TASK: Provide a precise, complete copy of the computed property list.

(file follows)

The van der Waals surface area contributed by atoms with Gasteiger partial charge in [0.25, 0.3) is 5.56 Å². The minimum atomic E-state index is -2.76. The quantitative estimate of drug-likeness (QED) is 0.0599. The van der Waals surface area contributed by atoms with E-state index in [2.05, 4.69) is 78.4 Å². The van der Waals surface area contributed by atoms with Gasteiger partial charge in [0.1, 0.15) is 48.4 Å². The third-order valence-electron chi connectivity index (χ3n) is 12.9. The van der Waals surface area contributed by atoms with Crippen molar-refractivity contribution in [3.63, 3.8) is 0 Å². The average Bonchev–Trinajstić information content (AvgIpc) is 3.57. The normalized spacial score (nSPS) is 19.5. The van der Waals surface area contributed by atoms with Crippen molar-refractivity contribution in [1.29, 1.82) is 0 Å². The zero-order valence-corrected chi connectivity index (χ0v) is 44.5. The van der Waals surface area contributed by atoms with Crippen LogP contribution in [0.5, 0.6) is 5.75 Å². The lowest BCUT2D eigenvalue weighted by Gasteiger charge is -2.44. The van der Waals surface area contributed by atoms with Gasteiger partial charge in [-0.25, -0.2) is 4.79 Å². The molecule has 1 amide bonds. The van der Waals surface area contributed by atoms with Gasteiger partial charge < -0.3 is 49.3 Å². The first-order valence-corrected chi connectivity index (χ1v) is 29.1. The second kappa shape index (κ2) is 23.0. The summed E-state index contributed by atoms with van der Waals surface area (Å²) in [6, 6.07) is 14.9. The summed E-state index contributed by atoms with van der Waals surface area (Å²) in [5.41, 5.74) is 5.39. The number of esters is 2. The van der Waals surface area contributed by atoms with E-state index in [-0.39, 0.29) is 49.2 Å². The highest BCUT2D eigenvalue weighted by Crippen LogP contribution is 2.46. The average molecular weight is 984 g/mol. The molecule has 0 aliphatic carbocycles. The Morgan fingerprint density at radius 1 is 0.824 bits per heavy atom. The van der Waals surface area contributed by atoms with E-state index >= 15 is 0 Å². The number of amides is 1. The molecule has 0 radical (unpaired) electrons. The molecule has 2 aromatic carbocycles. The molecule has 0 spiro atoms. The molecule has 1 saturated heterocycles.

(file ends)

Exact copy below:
The van der Waals surface area contributed by atoms with Gasteiger partial charge in [0.25, 0.3) is 5.56 Å². The minimum atomic E-state index is -2.76. The quantitative estimate of drug-likeness (QED) is 0.0599. The van der Waals surface area contributed by atoms with E-state index in [2.05, 4.69) is 78.4 Å². The van der Waals surface area contributed by atoms with Gasteiger partial charge in [0.1, 0.15) is 48.4 Å². The third-order valence-electron chi connectivity index (χ3n) is 12.9. The van der Waals surface area contributed by atoms with Crippen molar-refractivity contribution in [3.63, 3.8) is 0 Å². The average Bonchev–Trinajstić information content (AvgIpc) is 3.57. The normalized spacial score (nSPS) is 19.5. The van der Waals surface area contributed by atoms with Crippen molar-refractivity contribution in [1.29, 1.82) is 0 Å². The zero-order valence-corrected chi connectivity index (χ0v) is 44.5. The van der Waals surface area contributed by atoms with Crippen LogP contribution in [0.5, 0.6) is 5.75 Å². The lowest BCUT2D eigenvalue weighted by Gasteiger charge is -2.44. The van der Waals surface area contributed by atoms with Gasteiger partial charge in [-0.25, -0.2) is 4.79 Å². The molecule has 1 amide bonds. The van der Waals surface area contributed by atoms with Gasteiger partial charge < -0.3 is 49.3 Å². The first-order valence-corrected chi connectivity index (χ1v) is 29.1. The second kappa shape index (κ2) is 23.0. The summed E-state index contributed by atoms with van der Waals surface area (Å²) in [6, 6.07) is 14.9. The summed E-state index contributed by atoms with van der Waals surface area (Å²) in [5.41, 5.74) is 5.39. The number of esters is 2. The van der Waals surface area contributed by atoms with E-state index in [-0.39, 0.29) is 49.2 Å². The highest BCUT2D eigenvalue weighted by Crippen LogP contribution is 2.46. The average molecular weight is 984 g/mol. The molecule has 0 aliphatic carbocycles. The Morgan fingerprint density at radius 1 is 0.824 bits per heavy atom. The van der Waals surface area contributed by atoms with E-state index >= 15 is 0 Å². The number of amides is 1. The molecule has 0 radical (unpaired) electrons. The molecule has 2 aromatic carbocycles. The molecule has 0 spiro atoms. The molecule has 1 saturated heterocycles.